Right now, Keywords has a moat through their unique ability to provide services within most segments of the video game services industry, and through cross-selling. So, the company has economies of scale and some switching costs. But it’s not very strong, and on a long enough timeline, their moat will fall apart – this is not a very difficult industry per se, it’s just difficult to scale up to Keyword’s size.

Their margins are solid, as gross profits hover between 37-39% of sales, with 22.5% going to SG&A, leaving us with ~12% profit margin, and a free cash flow margin around 10-12%. Keywords expects to maintain that margin, which is surprising. I’d think that a high-growing company making acquisitions in a far from mature industry would eventually see margin expansions, but, as far as I’m concerned, that’s not in the management’s long-term outlooks.

Additionally, they have an acceptably high Return on capital employed. In 2016, 2017 and 2018, their ROCE was 27%, 16% and 19%, respectably, giving us an average of 21%. It’s also worth noting that the ROCE for 2018 was negatively affected by the major acquisition of VMC. For the first half of 2019, ROCE was 19.7%, up 210bps from the year before. So, we can conclude that the returns in Keywords are adequate.

Further, the industry is probably one of the most durable industries you might find.

Put these factors together, add some growth, and you get a very good business. Let me quote Geoff Gannon, the creator of the site, for a second, from one of our conversations about this stock:

“I love the business. But, I also feel the price here means that for this stock to return 10% a year for sure as a stock, you would need to feel good about like 15% type growth from the business.”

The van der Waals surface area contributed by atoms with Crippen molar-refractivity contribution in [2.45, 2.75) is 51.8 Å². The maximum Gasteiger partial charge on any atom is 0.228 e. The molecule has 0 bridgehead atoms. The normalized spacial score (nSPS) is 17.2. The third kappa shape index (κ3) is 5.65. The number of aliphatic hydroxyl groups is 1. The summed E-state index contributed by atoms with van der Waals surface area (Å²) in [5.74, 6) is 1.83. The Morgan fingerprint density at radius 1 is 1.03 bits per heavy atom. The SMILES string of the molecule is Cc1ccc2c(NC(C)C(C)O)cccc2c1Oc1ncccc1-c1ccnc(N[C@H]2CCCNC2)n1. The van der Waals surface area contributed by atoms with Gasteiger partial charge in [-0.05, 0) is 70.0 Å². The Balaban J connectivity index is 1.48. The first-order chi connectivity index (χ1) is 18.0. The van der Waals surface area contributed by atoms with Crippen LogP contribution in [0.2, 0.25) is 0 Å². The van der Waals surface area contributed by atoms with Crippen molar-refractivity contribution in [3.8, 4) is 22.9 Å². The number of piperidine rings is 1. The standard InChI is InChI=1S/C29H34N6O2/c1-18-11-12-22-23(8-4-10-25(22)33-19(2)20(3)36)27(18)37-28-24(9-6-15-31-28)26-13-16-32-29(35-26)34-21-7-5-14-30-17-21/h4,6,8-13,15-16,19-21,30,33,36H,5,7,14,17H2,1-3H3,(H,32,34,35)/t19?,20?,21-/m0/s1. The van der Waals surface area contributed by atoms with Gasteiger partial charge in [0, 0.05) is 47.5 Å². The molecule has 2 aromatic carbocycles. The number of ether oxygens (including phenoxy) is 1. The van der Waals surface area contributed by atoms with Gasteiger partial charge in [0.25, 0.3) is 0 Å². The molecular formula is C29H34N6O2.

For reasons discussed in great length above, both Geoff and I believe a growth around 15% over a long period of time is unusually possible:

“If it was growing at 14% a year it would only roughly quadruple or so in like “market share” (if you want to call it that) type size (basically, if the industry grows at 7% a year and outsourcing quadruples over 20 years) you can see a path to like 14% a year growth being possible for like as long as 20 years. That’s very unusual – to find a company that could grow double-digits % a year for two decades. It seems possible here.”


That last paragraph from Geoff Gannon is a deciding factor when analyzing this company. Because yes, while it’s a wonderful company, it’s also for sale at a high price.

So, at what price is this a good buy?

That’s a difficult question, given the company’s nature of operating in an undercovered niche, their high acquisition activity, the effects of cross-selling and so on. I’m not planning on given a specific figure for their intrinsic value.

But, we may work out the math of what they might be able to grow by for the next 10 years, and work back to what kind of return we’d get by buying in as a high a multiple as we have today, by attaching a multiple “drag” on the stock price.